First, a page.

Lankester Garden was officially created in 1973, when it was donated to the Universidad de Costa Rica (Costa Rica's main state university.) It first started as a private garden belonging to the British born orchid and nature enthusiast Charles H. Lankester (1879-1969).
Ticket office and shopMr. Lankester, after his marriage, acquired some lands in Costa Rica with the idea of turning them into a coffee plantation. As the business grew, he started to collect orchids that he found in and around his property.
In time he got in contact with Mr. Oakes Ames, an American botanist specializing in orchids from Harvard University, to widen his knowledge in what was turning into a real passion. It was the beginning of a very successful 20 year collaboration between them. It is said that from all the orchids studied and described by Ames, a great amount of them were originally supplied by Lankester.
After Mr. Lankester's death, the American Orchid Society and the Stanley Smith Horticultural Trust purchased the property in an effort to have all the specimens preserved. On March 2nd, 1973, the property was donated to the Universidad de Costa Rica under the condition to turn it into a botanical garden.
Since then Lankester Botanical Garden's mission has been to host and promote orchids' and other epiphytic flora's research in order to preserve the world's biological diversity and to inspire and improve people' s quality of life.
Orchids nurseryLankester Garden houses approximately 3 000 species of plants mainly epiphytes, of those 15 000 specimens of approximately 1 000 species of orchids. Costa Rica alone is home to about 1 400 species (~25% of which are endemic) of the slightly over 26 000 accepted ones; the exact number of existent orchid species is unknown. Orchids occur in almost every habitat apart from deserts and glaciers. The great majority are found in the tropics, mostly Asia, and South and Central America.
Lankester Garden boasts a renowned collection of exotic orchids, among them the Grammatophyllum speciosum commonly known as the Tiger Orchid, the tallest of orchids (it can grow over 2,5 metres) , and also an extensive collection of miniature orchids like the Platystele jungermannioides, the world's tiniest known orchid.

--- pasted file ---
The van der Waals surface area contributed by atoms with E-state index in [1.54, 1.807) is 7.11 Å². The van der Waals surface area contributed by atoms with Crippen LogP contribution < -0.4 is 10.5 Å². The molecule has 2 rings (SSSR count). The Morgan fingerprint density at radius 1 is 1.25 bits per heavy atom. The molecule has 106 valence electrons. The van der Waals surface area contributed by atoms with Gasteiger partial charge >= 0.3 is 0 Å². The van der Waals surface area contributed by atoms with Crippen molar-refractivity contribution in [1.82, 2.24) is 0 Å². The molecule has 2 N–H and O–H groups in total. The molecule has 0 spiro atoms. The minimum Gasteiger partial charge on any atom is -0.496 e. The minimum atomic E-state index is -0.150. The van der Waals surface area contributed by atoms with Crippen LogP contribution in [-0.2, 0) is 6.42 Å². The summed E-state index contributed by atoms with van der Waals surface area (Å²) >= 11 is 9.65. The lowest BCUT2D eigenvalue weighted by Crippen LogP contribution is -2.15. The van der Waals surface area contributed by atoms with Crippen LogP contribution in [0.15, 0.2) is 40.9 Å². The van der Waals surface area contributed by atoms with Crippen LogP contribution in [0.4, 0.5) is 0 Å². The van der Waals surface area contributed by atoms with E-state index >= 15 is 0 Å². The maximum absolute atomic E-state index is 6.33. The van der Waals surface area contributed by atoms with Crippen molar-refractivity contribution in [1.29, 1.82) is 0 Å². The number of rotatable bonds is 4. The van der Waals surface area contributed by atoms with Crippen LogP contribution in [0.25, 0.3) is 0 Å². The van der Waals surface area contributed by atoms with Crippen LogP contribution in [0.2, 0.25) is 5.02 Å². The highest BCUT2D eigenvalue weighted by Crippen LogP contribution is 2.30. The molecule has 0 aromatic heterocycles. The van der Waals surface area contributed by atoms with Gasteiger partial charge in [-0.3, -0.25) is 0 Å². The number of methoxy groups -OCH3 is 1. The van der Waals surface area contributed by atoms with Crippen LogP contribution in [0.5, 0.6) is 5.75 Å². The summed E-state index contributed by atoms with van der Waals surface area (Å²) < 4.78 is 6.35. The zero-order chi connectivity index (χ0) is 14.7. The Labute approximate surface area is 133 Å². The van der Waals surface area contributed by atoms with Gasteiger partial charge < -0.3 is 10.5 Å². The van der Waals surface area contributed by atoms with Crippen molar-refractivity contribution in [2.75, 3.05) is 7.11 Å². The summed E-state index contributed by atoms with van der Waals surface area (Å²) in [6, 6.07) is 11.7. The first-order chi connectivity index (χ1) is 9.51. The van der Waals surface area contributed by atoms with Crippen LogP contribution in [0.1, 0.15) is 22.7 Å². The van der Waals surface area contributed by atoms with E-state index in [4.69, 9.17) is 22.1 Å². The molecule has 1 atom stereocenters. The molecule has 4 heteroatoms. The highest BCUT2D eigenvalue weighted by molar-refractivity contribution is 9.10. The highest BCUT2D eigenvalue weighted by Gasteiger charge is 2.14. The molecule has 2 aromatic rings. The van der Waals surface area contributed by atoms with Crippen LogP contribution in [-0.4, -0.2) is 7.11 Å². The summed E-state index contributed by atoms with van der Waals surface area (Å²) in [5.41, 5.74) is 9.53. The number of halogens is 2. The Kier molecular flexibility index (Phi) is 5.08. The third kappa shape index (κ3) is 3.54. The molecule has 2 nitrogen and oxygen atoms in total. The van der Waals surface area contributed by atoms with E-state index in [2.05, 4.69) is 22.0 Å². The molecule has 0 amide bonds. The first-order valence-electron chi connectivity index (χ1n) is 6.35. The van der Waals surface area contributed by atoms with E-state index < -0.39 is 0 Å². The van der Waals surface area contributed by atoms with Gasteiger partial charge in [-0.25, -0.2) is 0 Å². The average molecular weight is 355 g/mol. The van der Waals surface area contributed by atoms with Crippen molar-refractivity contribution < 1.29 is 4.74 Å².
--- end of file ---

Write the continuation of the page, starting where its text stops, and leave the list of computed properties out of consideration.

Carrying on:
Bromeliad specimenA large collection of bromeliads and heliconias can also be found in the Garden's 11 hectares, as well as a section for cacti and succulents, palms and bamboos. The fern section along with the Japanese Garden are the newest acquisitions. The Japanese Garden and ponds were donated by the Japanese government and inaugurated in May 2009, after 3 years of hard work.
Slightly less than half of the property is covered with secondary growth forest, it was recovered from what originally were abandoned pastures and crops. The forest is also home to a large number of small mammals, reptiles, insects and 58 species of local and migratory birds. Since the inauguration of the Japanese ponds a large quantity of aquatic birds have started to visit and a new survey is now needed though.
The Lankester Botanical Garden is open every single day of the year, from 8:30 a.m. to 4:30 p.m, although you may remain inside the premises until 5:30 p.m. Visitors are warmly welcomed at the entrance by bilingual staff (Spanish & English), some of them even have a third language like French or German, as does Mr. Alan Salas who was kind enough to provide us with a short interview.
Mr. Salas told us that the Garden receives on average 35 000 visitors per year, most of them coming between December and April, the driest months. Even though it is between the months of March and April when numerous species are blooming, during September and October when it rains the most, you can see a very green and lush Garden teeming with new life.
You can take the self-guided tour following the 1,5 km trail or, by calling a couple of days in advance, you can reserve a guided tour (in Spanish, English, French or German); the cost varies between $35 and $50, depending on the size of the group. There is also a shop where you can find a wide variety of botanical literature, handcrafted goods, plant seeds and baby orchids, as well as souvenirs. Most of the plants that are sold at the shop are pre-approved for export by the Costa Rican and the US Agricultural authorities, still you should ask to insure that the plants will not be confiscated when you return to your country. The shop opens from 8:30 a.m. to 4:30 p.m.
Japanese pondClases are also taught at the Garden, from basic gardening to specialized care of orchids, and the new bonzai workshops. In general they do not have a fixed schedule, you need to check their site to find out when the next one will be available.
Through the Lankester Botanical Garden's site you can also access their herbarium as well as look up specialized information in Epidendra: their botanical databases; the latter is a very ambitious project, launched in 2008, in collaboration with Harvard University, The Royal Botanical Gardens of Kew (UK) , the Naturhistorisches Museum Wien (Natural Viena Museum, from Germany), the Real Jardín Botánico de Madrid (the Royal Botanical Garden from Madrid, Spain) and the «Marie Selby» Botanical Gardens (in Florida, USA.) Epidendra is willed to be the most relevant database in the world regarding the botany and conservation of the Orchidaceae family.
For more pictures of the Lankester Botanical Garden, please click here and visit our gallery.